which I'd ever had access to in the ridiculously white cul-de-sac I grew up selling
lemonade and playing lawn darts and suppressing my true self in. This room was
uncomfortably cool and evil. And in the corner - I'm not kidding - a hot tub.
Thad thought this was the ultimate sign of having "made it." I thought
this was an office you'd associate with bad guys on "Baretta"... whose
interior designer was heavily influenced by Rhoda's apartment.
don't remember much of the interview besides meeting one of the managers and thinking
he was creepily slimy and really really thin. Like runner thin. Of course, now
that I look back on it, I don't think he was much of a runner. Looking back, I
think his veins would have collapsed if he dialed a number that included the extra
three digits of a different area code. But back then I thought: Hm. Svelte.
somehow won them over with a quality that I still have, that, back then, was called
"boyish charm" and now is called "cloying" and "sad."
Next week I would become a college graduate and was to start my training in my
new position as
Dynamics Manager for the Morton Grove Snuggery. What a horrible
collection of proper nouns.
Dynamics Manager was basically in charge of "fun." My job, every night,
was to throw the most exciting party in town. But in order to throw this astounding
party, I had to wrangle many elements. First and foremost, I had to take a ragtag
group of waitresses and bartenders and doormen and unite them as a team - no,
a troupe - and through their excitement and commitment, every one who came through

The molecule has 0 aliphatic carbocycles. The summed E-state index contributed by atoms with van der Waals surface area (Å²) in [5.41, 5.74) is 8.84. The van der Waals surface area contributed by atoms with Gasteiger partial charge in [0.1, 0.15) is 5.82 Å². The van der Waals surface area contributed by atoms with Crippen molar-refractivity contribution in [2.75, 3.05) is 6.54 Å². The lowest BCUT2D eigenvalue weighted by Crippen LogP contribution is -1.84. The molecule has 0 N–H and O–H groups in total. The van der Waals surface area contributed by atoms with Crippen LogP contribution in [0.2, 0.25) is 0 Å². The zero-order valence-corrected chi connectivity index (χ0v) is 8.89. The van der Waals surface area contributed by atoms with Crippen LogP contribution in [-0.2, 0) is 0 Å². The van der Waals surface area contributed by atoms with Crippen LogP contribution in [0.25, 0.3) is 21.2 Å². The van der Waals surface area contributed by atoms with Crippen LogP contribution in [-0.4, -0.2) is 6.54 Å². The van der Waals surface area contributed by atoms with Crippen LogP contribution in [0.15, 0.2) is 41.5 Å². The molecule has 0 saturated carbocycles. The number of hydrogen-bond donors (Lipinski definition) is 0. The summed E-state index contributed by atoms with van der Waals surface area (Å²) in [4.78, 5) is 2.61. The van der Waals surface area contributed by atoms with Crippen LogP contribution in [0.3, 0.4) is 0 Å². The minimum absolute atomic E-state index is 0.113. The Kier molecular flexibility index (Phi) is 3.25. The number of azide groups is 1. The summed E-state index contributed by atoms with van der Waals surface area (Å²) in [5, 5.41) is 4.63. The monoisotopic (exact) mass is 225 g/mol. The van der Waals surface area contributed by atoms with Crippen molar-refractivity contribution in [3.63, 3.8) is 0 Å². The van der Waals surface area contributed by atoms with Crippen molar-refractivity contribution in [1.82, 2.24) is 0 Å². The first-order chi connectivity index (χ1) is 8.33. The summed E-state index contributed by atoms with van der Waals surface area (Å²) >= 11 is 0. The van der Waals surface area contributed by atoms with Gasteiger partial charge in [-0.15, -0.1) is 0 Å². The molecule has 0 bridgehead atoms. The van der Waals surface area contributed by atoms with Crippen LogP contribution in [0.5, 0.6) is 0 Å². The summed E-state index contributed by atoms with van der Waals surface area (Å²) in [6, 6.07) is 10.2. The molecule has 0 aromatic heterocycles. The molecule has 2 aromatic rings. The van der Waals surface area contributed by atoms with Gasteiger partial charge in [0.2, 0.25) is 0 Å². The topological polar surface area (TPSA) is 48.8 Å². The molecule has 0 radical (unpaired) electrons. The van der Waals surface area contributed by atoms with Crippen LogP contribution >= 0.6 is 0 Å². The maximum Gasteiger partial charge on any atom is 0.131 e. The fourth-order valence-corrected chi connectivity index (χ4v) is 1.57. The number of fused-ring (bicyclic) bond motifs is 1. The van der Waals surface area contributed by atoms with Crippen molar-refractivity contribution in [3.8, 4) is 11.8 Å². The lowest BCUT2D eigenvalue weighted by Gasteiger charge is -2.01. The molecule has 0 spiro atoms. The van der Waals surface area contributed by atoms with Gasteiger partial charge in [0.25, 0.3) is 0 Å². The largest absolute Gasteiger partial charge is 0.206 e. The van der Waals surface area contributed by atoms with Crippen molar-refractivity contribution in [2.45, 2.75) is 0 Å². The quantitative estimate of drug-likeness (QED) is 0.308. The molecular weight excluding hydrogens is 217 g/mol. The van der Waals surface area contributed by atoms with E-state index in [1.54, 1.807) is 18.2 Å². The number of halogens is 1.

those doors would be certain to have, unequivocally, The Best Night Of Their Lives.
We were the folks who would make people's dreams come true, fulfill their wishes,
make this night so special that they find it worthy of drinking until they puke
in a urinal and then get back to the bar in time for the sixth round of Goldschlagers.
Because that would then be The Best Night Of Their Lives. And how does this disparate
group of strangers bond together as a united force, committed to providing meaning
to the wonderful people of this northwest suburb of Chicago? Well, naturally,
following Saturday, Thad had assembled all the new employees, including
me, because it was a requirement that anyone who worked at The Snuggery
had to go through what he called Snug Training. (Oh, you'll see
the word "Snug" used as an adjective a lot in the next
few minutes.) For two unpaid hours, Thad made everybody, bouncers
and bar backs alike, pretend they were, say, an animal. Yes, that's
right, Tony, you're a bear! A big grizzly bear! What do you sound
like? How do you walk? What do you think of Cynthia over there,
what were you again, Cynthia? Right, a woodchuck.
What do think of Cynthia the Woodchuck, Tony the Bear? Well, it
was all just horribly embarrassing to see what people will go through
just to get a job. Now that I've worked in television for fifteen
years, this, of course, is routine for me to witness. But back then
it was shocking.